Bourgeois society stands at the crossroads, either transition to Socialism or regression into Barbarism.
- Rosa Luxemburg, "Junius Pamphlet" 1916

Tuesday, August 3, 2010

Future Histories Past

It won't be immediately obvious how this post relates to climate change and peak oil, but bear with me. While plodding through mindless paperwork today at my job, I noticed that tomorrow is August 4. That date struck the random chord of a childhood memory. That memory is of a war that never happened, which began -- in a universe that might have been -- on August 4.

The war in question was described in a certain book that scared the holy bejeebers out of me when I read it around age 11 (circa 1980):

This book, published in 1978, was written as if it were a non-fiction account, looking back from the year 1987 on a (mostly) conventional war between NATO and the Warsaw Pact. You probably don't remember the Warsaw Pact. It was an alliance of East European countries dominated by the now-deceased Soviet Union during the Cold War. For decades the Warsaw Pact massed armored divisions of the USSR and its satellites along multiple European frontiers with their adversaries, which were the United States and its West European allies of the North Atlantic Treaty Organization (NATO). I grew up in a time when a war between the two European alliances seemed very plausible. I had nightmares about it. In the book whose cover appears above, the nightmare comes true.

Much of this blog is about imagining a possible future, by exploring a history that has yet to happen. Future history, for me, is rooted in events that we can see, because they're happening now. For as long as I can remember, I've loved losing myself in imaginary futures. In worlds that might be, history still to come.

Some of the worlds I imagined when I was younger frightened me. Yet I couldn't tear myself out of them. Terrifying though it was, I devoured General Sir John Hackett's story of global war in a hypothetical 1985. For young me in the year 1980 or so, five years hence seemed infinitely far away. Yet in a way, I lived in that imaginary future as much as I did the present. If not more. I spent hours reading books about World War III, or playing board games that tried to simulate it. On many a Saturday afternoon, my friends and I took command of NATO and the Warsaw Pact, pushing little cardboard pieces representing armored divisions across a map grid of Western Europe, resolving bloodless battles with the non-thunderous clatter of rolling plastic dice. We blew up the world many times over, while gorging ourselves on Doritos and Coke.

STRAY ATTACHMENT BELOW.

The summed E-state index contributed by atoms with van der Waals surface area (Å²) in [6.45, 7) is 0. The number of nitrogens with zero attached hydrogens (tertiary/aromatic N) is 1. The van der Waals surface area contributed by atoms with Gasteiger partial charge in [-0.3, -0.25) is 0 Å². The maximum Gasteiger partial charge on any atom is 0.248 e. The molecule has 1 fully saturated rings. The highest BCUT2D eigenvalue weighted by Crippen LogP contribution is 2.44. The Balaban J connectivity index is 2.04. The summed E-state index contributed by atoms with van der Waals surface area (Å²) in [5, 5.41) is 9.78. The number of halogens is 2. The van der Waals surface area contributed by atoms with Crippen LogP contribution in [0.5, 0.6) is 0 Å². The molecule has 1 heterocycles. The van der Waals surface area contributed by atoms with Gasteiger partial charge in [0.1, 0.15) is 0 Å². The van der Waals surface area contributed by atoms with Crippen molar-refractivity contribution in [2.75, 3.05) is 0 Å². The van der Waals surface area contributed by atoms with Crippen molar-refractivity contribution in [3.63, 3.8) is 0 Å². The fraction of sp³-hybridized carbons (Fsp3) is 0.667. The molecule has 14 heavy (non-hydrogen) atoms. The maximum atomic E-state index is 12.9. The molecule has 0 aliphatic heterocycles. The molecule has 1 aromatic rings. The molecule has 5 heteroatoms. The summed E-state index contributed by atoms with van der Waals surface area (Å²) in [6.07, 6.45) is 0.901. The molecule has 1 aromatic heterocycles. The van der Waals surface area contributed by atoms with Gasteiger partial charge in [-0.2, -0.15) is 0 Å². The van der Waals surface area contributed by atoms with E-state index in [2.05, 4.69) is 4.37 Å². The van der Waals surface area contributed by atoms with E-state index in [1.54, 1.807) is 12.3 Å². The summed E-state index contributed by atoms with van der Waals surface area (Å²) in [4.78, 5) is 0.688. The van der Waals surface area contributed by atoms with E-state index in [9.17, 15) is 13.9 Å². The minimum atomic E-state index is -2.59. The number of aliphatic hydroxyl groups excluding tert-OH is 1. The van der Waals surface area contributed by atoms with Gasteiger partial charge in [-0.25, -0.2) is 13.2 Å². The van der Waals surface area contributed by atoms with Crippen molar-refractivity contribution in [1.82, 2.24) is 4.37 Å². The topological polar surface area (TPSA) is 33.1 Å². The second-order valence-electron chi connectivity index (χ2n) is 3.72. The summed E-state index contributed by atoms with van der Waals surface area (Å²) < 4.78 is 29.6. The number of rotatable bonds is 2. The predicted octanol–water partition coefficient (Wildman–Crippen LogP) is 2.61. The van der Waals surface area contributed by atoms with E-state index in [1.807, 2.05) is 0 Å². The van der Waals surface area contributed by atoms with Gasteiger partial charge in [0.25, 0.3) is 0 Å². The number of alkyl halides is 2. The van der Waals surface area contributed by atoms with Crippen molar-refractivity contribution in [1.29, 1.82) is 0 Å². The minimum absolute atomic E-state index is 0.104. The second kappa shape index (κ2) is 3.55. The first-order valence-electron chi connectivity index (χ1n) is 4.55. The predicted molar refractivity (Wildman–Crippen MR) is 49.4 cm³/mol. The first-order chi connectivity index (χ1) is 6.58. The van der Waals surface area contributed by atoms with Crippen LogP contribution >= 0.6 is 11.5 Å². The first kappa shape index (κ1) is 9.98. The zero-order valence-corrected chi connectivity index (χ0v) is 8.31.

NATO defends West Germany, in the 1983 game NATO: The Next War in Europe
(image from Board Game Geek)

Fortunately, I found at least equal pleasure in visions of a future that was somewhat less ghastly. When brighter fancies possessed me, I imagined adventures on alien worlds, far out in the great galactic dark. There, humanity had ended war and injustice among its peoples, turning instead to battling adversity together, out among the stars. I can thank Star Trek for visions like that. In my fantasies of Trekian interstellar adventure, I charted new solar systems and saved humanity from extinction by fearsome aliens, escaping with only a bloody lip and a torn shirt.

I'm not sure what the point of this post is, other than to notice in my psyche a lifelong fascination with things yet to be. And preferring them, whether interplanetary romance or apocalyptic nightmare, to the mundane world of the everyday. When I was a kid, I fought World War III to avoid mowing the lawn. Today, reading about peak oil and climate change seem preferable to time spent on the job. Which, I think, is possibly quite weird.

Tomorrow marks the twenty fifth anniversary of General Sir John Hackett's Third World War that never was. Sounds like a reason to party, does it not?

A post-script follows, detailing how Mr. Hackett's war turned out. Because maybe you want to know.

* * * * *

The Third World War: August 1985
By General Sir John Winthrop Hackett, British Army of the Rhine. Et al.

The end of the Cold War begins with several months of tension in Central Europe. In this scenario, the Soviet leadership is portrayed as extremely nervous about increases in US defense spending by second term President Jimmy Carter. Carter's successor, elected in 1984, continues the rearmament policy. Meanwhile, Moscow confronts a Communist Yugoslav government that has too long challenged Soviet supremacy in the international socialist movement. With its military superiority in Europe waning, the Kremlin decides to move from a position of strength while it still can. Soviet divisions roll into Yugoslavia in early July, 1985.